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This King Penguin emerging from the surf was photographed with the tripod-mounted Canon 300mm f/2.8 L IS II lens, the 2X III teleconverter, and the Canon EOS-1D Mark IV). ISO 200. Evaluative metering at zero: 1/500 sec. at f/13 in Manual mode.

After an hour of the “surf” photography I hiked back up to the ridge and made hundreds of images of the sea of nesting penguins on the plain below–in the sweet light that I had dreamed of. On the way back to the landing several of us had great chances with adult kings feeding chicks in the sweetest light of the afternoon. In all respects the ten hours at St. Andrews Bay turned out to be one of the great days of my 28 years of bird photography.

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This image was created with the tripod-mounted Canon 300mm f/2.8 L IS II lens, 1.4X III TC, and the Canon EOS-1D Mark IV). ISO 200. Evaluative metering -1/3 stop: 1/1250 sec. at f/8 in Manual mode. There will be lots more on the Canon 300mm f/2.8 L IS II lens coming soon; it turned out to be the perfect long lens for me on this trip….

Your Favorite?

Leave a comment and let us know which of the four images above is your favorite (and why).

Cheesemans’ Ecology Safaris

I traveled with Cheesemans’ Ecology Safaris; find out what I thought about them here. You can learn more about CES by clicking here. If you have any questions you can shoot them an e-mail or call them at 800.527.5330.

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My Comments

With a bit of free time I had a chance to respond comments posted to the December 28, 2011 blog post here.

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Shopper’s Guide

Below is a list of the gear used to create the image in today’s blog post. Thanks a stack to all who have used the Shopper’s Guide links to purchase their gear as a thank you for all the free information that we bring you on the Blog and in the Bulletins. Before you purchase anything be sure to check out the advice in our Shopper’s Guide.

Canon EF 16-35mm f/2.8L II USM Autofocus Lens. This is Canon’s top of the line wide angle zoom lens.
Canon 70-200mm f/2.8L IS II lens. Man, I am loving this lens on my shoulder with the 2X III teleconverter. I also use it a lot–as I did for the image of the eagle with fish–with the 1.4X III TC.
Canon 300mm f/2.8 L IS II lens. This lens proved to be ideal on a tripod for both birds and wildlife with both the 1.4X and 2X III TCs. All images were super-sharp and the lens was light enough for hand-holding both in the zodiacs and when doing flight photograph from the ship.
Canon EOS-1D Mark IV professional digital camera body. My two Mark IVs are my workhorse digital camera bodies.
Canon EOS 5D Mark II Digital Camera. Canon’s lightweight full frame body is perfect for serious landscape photography.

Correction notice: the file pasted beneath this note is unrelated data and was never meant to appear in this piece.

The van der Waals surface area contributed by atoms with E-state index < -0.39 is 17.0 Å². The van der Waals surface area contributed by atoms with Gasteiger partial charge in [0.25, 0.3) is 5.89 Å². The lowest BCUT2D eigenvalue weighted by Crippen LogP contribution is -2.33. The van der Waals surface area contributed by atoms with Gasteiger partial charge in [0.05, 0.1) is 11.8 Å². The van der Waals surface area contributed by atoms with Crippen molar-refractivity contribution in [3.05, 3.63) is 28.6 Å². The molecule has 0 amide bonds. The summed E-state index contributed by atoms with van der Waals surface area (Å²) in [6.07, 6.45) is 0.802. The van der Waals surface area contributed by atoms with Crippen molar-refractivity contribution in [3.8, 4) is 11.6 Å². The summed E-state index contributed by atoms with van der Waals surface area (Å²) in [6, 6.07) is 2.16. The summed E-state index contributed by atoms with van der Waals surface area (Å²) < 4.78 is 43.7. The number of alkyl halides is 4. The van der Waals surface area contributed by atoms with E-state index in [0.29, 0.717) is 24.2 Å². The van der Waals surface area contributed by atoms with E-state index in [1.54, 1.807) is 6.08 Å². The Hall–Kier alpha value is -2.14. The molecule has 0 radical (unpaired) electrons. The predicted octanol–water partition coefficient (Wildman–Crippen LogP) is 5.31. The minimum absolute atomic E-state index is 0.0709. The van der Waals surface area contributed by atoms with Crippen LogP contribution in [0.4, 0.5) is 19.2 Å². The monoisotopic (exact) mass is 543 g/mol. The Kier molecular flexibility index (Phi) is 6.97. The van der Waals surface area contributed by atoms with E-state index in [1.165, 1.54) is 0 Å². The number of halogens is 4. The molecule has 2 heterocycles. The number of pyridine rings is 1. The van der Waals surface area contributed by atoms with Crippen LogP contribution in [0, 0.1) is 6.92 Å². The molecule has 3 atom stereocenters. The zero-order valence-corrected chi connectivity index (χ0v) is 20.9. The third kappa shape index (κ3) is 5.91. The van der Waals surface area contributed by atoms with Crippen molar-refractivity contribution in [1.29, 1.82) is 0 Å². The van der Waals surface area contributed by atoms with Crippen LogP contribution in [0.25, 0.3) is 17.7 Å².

And from the BAA On-line Store:

LegCoat Tripod Leg Covers. I have four tripods active and each has a Hardwood Snow LegCoat on it to help prevent further damage to my tender shoulders :). And you will love them in mega-cold weather….
Gitzo GT3530LS Tripod. This one will last you a lifetime.
Giottos MH 1302-655 (Tiny) BallHead. I spin off my Mongoose M3.6 Tripod Head and mount the tiny ballhead whenever I need to use a short lens on the tripod. The camera goes in the clamp via the Wimberley P-5 camera body plate.
Double Bubble Level. You will find one in my camera’s hot shoe whenever I am not using flash.

25 comments to St. Andrews Bay, South Georgia, Southern Ocean Voyage; Best Day Ever?

  • Hi Arthur,
    This is a general comment. As an avid follower of your images and your Blog, is it possible for you to record a couple of extra things against some, or all of your Blog images?
    Namely: 1.Distance to subject and 2. % image crop.
    I think this would help a lot of amateurs like me, “gauge” the quality of their own images, by making direct comparisons with respect to these two key factors in making a high quality image.
    Kind regards
    Richard

  • avatar Arthur Morris/BIRDS AS ART

    Thanks all for your more than kind comments. I love them all but the first two of the colony are my favorites. The second was made in the no-light of the morning; the first in the sweet light of the afternoon. Hold a gun to my head and I might pick the second one…. I love the no sun look 🙂

  • avatar Vincent Scarnecchia

    Artie- did you water soaked cameras recover completely ?

    • avatar Arthur Morris/BIRDS AS ART

      Hi Vincent, They both half came back to life–the rear LCD screens were dead–and both were fine after being sent to Canon Repair in Jamesburg, NJ.

  • avatar James Saxon

    I prefer the interaction of the last photo but the choice was hard.